Melatonin, produced in the brain’s pineal gland, regulates the sleep-and-wake cycle. Scads of of sleep-challenged people throw back a few milligrams of the vitamin on the reg to help them fall and stay asleep. But now, a team of “Harvard Dropouts,” as reported by South China Morning Post, have created a melatonin spray. They call it “Sprayable Sleep,” purportedly delivering everyone’s favorite sleepy-time supplement in a more efficient, time-released manner.
Think of Sprayable Sleep as the Prius of melatonin administration. Standard melatonin pills range from three to 10 milligrams apiece. Our bodies don’t need anywhere near that amount of the hormone to start feeling drowsy, but swallowed pills don’t enter the bloodstream directly. They first travel to the liver, which sucks up most of the melatonin while metabolizing it. Spraying melatonin onto skin (two spritzes on the neck) is said to enable direct absorption into the bloodstream.
In other words, Sprayable Sleep contains far less melatonin-per-dose — but our bodies can make use of every last droplet. While taking an excessive amount of melatonin via oral transmission isn’t particularly effective, according to Sprayable Sleep, it may be detrimental to our circadian rhythms.
Bunk or brilliant?
It’s hard to tell. The concept sort of makes sense, according to Rudiger Hardeland, a German scientist who’s studied circadian rhythms and hormone regulation.
“In principle, it is correct that oral melatonin has first to enter the gastrointestinal tract before reaching the circulation," he told Van Winkle's. "Moreover, melatonin taken up by the gut is partially eliminated by the liver. However, it is not that certain that higher amounts of orally administered melatonin are really disturbing the circadian system, as authors indicate. Melatonin is usually well tolerated, even at very high doses.”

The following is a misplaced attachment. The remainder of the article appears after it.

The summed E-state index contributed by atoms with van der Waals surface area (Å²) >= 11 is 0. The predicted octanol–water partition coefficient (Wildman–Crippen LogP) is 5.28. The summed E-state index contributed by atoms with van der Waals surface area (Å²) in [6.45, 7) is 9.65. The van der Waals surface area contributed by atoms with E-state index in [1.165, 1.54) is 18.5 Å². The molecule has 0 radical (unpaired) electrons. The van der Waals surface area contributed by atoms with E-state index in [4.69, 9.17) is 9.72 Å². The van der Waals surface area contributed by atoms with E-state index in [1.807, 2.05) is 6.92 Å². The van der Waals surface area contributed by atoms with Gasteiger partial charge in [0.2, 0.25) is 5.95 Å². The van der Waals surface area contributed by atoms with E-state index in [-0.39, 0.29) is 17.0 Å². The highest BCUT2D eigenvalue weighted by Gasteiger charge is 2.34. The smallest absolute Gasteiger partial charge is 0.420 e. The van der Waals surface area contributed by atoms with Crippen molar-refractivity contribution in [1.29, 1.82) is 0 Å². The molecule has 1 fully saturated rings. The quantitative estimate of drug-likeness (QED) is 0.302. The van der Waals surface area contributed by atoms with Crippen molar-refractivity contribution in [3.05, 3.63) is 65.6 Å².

Hardeland cautioned that, without hard data on absorption rates, it’s impossible to draw a definite conclusion.
Additionally, falling and staying asleep are different issues. Melatonin reliably helps induce sleep — at much lower doses than three milligrams. But, even at high doses, melatonin doesn’t do much to help people sleep through the night, regardless of how it’s administered.
“The use of a spray for the same purpose would only be a matter of the user's convenience,” said Hardeland, “whatever the personal preference may be.”
Still, melatonin fans could perform their own (entirely unofficial) studies at home, according to MIT sleep doctor Richard Wurtman, who wrote:
“The problem is knowing that the spray delivered the right amount of melatonin — not too little and not too much — and that, administered this way, it did enter the bloodstream. The simplest way to affirm this would be for a prospective user first to see if taking the correct oral dose of melatonin (0.3 mg or up to 1.0 mg) worked for him/her…then, if it did work, seeing whether administering the melatonin via the spray gave comparable good results.”
So, maybe the key to reaping maximum soporific benefits from melatonin is to swallow and spray.